Chemical Warfare, ‘The Dirty Weapon’. A Brief Introduction.

Toxic chemicals are known to have been used in warfare for thousands of years in various shapes and forms but it was WW1 that they were used on a more industrial scale. They are at least 20 known gasses that were manufactured but we are just outlining, briefly, an introduction of 3 of the main gasses used were, Chlorine gas, Phosphene gas and Mustard gas. It was the French that first used a gas in WW1. They were known to use tear gas rifle grenades against the Germans as early as August 1914, though these were pretty ineffective. Later in 1914, the Germans initiated their first use of gas which was based on Chloro-sulfate which was known to irritate the lungs.  This was used against the British but fortunately all the gas was pretty much burnt up by the explosive charges so the British had not realised they were attacked chemically. The British first used gas at the Battle of Loos, Sept 1915 but this was disastrous. They used a Chlorine gas that relied on the wind to blow it across the German lines but that day, the wind only blew the gas over no mans land then it turned and then blew the gas back over the British lines.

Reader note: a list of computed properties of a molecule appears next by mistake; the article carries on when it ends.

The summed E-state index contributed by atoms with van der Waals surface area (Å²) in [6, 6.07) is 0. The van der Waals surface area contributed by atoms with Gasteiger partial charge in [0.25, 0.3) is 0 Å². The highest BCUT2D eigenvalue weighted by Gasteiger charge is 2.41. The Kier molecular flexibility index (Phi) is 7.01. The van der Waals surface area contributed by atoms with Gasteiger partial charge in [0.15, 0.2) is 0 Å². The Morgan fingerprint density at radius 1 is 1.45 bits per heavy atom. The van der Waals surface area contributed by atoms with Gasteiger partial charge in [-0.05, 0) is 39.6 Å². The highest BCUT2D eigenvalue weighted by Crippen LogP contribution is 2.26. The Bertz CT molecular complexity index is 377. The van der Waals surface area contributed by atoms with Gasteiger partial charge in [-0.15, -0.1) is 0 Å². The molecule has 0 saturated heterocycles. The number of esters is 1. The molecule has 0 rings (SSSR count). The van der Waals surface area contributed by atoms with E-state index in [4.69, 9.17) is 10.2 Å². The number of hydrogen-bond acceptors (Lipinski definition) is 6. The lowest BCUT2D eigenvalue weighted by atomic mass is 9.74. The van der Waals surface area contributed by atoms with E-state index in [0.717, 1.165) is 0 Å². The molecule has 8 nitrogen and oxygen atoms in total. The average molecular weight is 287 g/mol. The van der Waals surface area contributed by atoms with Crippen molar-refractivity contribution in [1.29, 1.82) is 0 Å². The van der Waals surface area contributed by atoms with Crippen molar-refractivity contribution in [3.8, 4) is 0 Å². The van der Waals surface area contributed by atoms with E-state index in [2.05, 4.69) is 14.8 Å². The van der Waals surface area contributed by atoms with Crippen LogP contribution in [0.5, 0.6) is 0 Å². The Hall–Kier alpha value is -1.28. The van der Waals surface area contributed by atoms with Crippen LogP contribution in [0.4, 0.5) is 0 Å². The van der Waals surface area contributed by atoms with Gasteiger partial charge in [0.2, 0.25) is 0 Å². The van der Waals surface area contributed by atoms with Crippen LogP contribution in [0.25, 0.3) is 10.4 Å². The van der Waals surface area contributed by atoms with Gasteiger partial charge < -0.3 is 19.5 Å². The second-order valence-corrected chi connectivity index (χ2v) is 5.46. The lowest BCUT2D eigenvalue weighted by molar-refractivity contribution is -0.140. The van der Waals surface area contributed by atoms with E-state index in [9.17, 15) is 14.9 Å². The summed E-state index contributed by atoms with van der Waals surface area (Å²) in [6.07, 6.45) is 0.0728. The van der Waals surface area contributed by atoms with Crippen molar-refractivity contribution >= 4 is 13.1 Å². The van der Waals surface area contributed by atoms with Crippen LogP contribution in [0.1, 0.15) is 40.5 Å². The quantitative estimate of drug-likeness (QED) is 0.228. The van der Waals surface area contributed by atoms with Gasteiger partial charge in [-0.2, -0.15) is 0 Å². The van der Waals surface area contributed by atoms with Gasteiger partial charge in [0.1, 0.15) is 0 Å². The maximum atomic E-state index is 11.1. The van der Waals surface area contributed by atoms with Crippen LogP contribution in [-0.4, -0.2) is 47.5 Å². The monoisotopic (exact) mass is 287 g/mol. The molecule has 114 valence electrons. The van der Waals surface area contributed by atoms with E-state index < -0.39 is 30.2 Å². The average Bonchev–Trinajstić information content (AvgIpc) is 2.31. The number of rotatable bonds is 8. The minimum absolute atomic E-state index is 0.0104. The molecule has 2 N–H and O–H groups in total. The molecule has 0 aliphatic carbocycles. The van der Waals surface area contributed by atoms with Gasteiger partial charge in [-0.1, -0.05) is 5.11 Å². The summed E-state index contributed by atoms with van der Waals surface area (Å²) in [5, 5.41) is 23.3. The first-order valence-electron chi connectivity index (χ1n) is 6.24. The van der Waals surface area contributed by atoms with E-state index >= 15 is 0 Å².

Phosgene Gas
This gas did not kill or wound immediately, its affects would normally take place 24 hours later. It was a colourless gas that, although pretty odourless, was likened to mouldy hay. Affects from exposure to Phosgene gas were coughing, watery eyes, blindness, burning throat and lungs. This was the most effective gas used during WW1.

Chlorine Gas
Yellow/green in colour, this gas was very toxic and would be irritant to eyes and skin, cause shortness of breath and vomiting and lung damage.

Mustard Gas
Known as the ‘King Of Gasses’, first used by the Germans in 1917. It was yellow in colour and killed by blistering the lungs and throat if inhaled. It was a heavy gas that sunk intothe trenches and soaked into the soldiers heavy woollen uniforms also causing blistering of the skin.

All these gasses could lead to death and by the end of WW1 over 1,000,000 casualties were attributed to gas warfare alone. Most of the chemicals manufactured during WW1 were never used.

The use of poisonous gasses by all major belligerents during WW1 constituted war crimes as their use violated the 1899 Hague Declaration Concerning Asphyxiating Gasses and the 1907 Haig Convention On Land Warfare. These prohibited the use of poison weapons in warfare.

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